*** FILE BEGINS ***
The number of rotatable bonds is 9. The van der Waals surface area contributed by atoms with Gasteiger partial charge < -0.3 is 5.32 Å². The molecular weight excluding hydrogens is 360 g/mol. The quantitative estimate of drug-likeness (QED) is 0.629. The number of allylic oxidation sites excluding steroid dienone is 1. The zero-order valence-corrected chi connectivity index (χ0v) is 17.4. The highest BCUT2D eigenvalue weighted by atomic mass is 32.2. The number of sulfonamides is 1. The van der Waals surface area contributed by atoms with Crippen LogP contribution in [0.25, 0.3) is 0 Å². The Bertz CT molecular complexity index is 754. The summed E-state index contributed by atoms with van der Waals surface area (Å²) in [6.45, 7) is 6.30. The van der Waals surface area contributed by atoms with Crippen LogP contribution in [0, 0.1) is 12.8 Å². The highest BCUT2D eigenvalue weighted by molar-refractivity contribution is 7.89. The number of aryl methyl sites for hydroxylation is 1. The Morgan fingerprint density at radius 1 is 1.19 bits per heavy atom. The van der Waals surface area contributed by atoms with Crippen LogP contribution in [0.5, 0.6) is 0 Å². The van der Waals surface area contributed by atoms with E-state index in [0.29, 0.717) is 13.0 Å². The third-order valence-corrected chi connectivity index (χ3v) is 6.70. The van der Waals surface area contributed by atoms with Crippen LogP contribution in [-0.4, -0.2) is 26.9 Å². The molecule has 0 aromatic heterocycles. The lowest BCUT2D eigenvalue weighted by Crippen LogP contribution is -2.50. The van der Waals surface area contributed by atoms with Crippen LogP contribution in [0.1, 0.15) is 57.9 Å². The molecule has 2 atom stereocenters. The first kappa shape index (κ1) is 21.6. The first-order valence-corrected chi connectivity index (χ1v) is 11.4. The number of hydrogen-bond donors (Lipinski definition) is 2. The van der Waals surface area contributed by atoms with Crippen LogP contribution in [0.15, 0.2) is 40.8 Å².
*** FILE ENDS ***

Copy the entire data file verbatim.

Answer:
The number of rotatable bonds is 9. The van der Waals surface area contributed by atoms with Gasteiger partial charge < -0.3 is 5.32 Å². The molecular weight excluding hydrogens is 360 g/mol. The quantitative estimate of drug-likeness (QED) is 0.629. The number of allylic oxidation sites excluding steroid dienone is 1. The zero-order valence-corrected chi connectivity index (χ0v) is 17.4. The highest BCUT2D eigenvalue weighted by atomic mass is 32.2. The number of sulfonamides is 1. The van der Waals surface area contributed by atoms with Crippen LogP contribution in [0.25, 0.3) is 0 Å². The Bertz CT molecular complexity index is 754. The summed E-state index contributed by atoms with van der Waals surface area (Å²) in [6.45, 7) is 6.30. The van der Waals surface area contributed by atoms with Crippen LogP contribution in [0, 0.1) is 12.8 Å². The highest BCUT2D eigenvalue weighted by molar-refractivity contribution is 7.89. The number of aryl methyl sites for hydroxylation is 1. The Morgan fingerprint density at radius 1 is 1.19 bits per heavy atom. The van der Waals surface area contributed by atoms with Crippen LogP contribution in [0.5, 0.6) is 0 Å². The van der Waals surface area contributed by atoms with E-state index in [0.29, 0.717) is 13.0 Å². The third-order valence-corrected chi connectivity index (χ3v) is 6.70. The van der Waals surface area contributed by atoms with Crippen LogP contribution in [-0.4, -0.2) is 26.9 Å². The molecule has 0 aromatic heterocycles. The lowest BCUT2D eigenvalue weighted by Crippen LogP contribution is -2.50. The van der Waals surface area contributed by atoms with Crippen LogP contribution in [0.1, 0.15) is 57.9 Å². The molecule has 2 atom stereocenters. The first kappa shape index (κ1) is 21.6. The first-order valence-corrected chi connectivity index (χ1v) is 11.4. The number of hydrogen-bond donors (Lipinski definition) is 2. The van der Waals surface area contributed by atoms with Crippen LogP contribution in [0.15, 0.2) is 40.8 Å².